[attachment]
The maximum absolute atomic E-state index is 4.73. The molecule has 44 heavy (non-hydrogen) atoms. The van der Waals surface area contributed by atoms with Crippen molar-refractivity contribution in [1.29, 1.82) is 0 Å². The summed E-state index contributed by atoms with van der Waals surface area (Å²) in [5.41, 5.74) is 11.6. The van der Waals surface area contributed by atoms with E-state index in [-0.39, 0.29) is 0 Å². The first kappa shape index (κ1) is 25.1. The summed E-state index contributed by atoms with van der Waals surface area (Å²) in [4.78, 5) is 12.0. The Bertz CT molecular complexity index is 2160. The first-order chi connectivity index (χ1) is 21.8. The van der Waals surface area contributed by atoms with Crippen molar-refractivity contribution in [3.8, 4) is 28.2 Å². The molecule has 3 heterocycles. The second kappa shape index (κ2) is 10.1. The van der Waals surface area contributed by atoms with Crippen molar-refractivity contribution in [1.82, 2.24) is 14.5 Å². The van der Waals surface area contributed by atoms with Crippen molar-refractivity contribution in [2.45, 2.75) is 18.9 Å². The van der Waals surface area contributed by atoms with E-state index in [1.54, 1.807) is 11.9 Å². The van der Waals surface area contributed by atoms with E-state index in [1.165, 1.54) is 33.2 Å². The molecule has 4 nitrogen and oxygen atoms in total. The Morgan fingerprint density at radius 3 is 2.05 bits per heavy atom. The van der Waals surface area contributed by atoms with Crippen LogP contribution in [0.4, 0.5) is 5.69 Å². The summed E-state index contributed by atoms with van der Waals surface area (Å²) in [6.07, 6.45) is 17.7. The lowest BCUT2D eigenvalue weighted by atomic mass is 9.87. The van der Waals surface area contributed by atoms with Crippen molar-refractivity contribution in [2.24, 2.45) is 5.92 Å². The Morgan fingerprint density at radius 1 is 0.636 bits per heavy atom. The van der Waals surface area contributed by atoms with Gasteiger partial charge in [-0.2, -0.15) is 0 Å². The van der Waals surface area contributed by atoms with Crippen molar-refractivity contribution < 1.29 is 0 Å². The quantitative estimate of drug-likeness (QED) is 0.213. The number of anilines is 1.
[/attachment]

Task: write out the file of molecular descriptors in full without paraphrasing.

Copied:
The maximum absolute atomic E-state index is 4.73. The molecule has 44 heavy (non-hydrogen) atoms. The van der Waals surface area contributed by atoms with Crippen molar-refractivity contribution in [1.29, 1.82) is 0 Å². The summed E-state index contributed by atoms with van der Waals surface area (Å²) in [5.41, 5.74) is 11.6. The van der Waals surface area contributed by atoms with E-state index in [-0.39, 0.29) is 0 Å². The first kappa shape index (κ1) is 25.1. The summed E-state index contributed by atoms with van der Waals surface area (Å²) in [4.78, 5) is 12.0. The Bertz CT molecular complexity index is 2160. The first-order chi connectivity index (χ1) is 21.8. The van der Waals surface area contributed by atoms with Crippen molar-refractivity contribution in [3.8, 4) is 28.2 Å². The molecule has 3 heterocycles. The second kappa shape index (κ2) is 10.1. The van der Waals surface area contributed by atoms with Crippen molar-refractivity contribution in [1.82, 2.24) is 14.5 Å². The van der Waals surface area contributed by atoms with Crippen molar-refractivity contribution in [2.45, 2.75) is 18.9 Å². The van der Waals surface area contributed by atoms with E-state index in [1.54, 1.807) is 11.9 Å². The van der Waals surface area contributed by atoms with E-state index in [1.165, 1.54) is 33.2 Å². The molecule has 4 nitrogen and oxygen atoms in total. The Morgan fingerprint density at radius 3 is 2.05 bits per heavy atom. The van der Waals surface area contributed by atoms with Crippen LogP contribution in [0.4, 0.5) is 5.69 Å². The summed E-state index contributed by atoms with van der Waals surface area (Å²) in [6.07, 6.45) is 17.7. The lowest BCUT2D eigenvalue weighted by atomic mass is 9.87. The van der Waals surface area contributed by atoms with Crippen molar-refractivity contribution in [2.24, 2.45) is 5.92 Å². The Morgan fingerprint density at radius 1 is 0.636 bits per heavy atom. The van der Waals surface area contributed by atoms with Gasteiger partial charge in [-0.2, -0.15) is 0 Å². The van der Waals surface area contributed by atoms with Crippen molar-refractivity contribution < 1.29 is 0 Å². The quantitative estimate of drug-likeness (QED) is 0.213. The number of anilines is 1.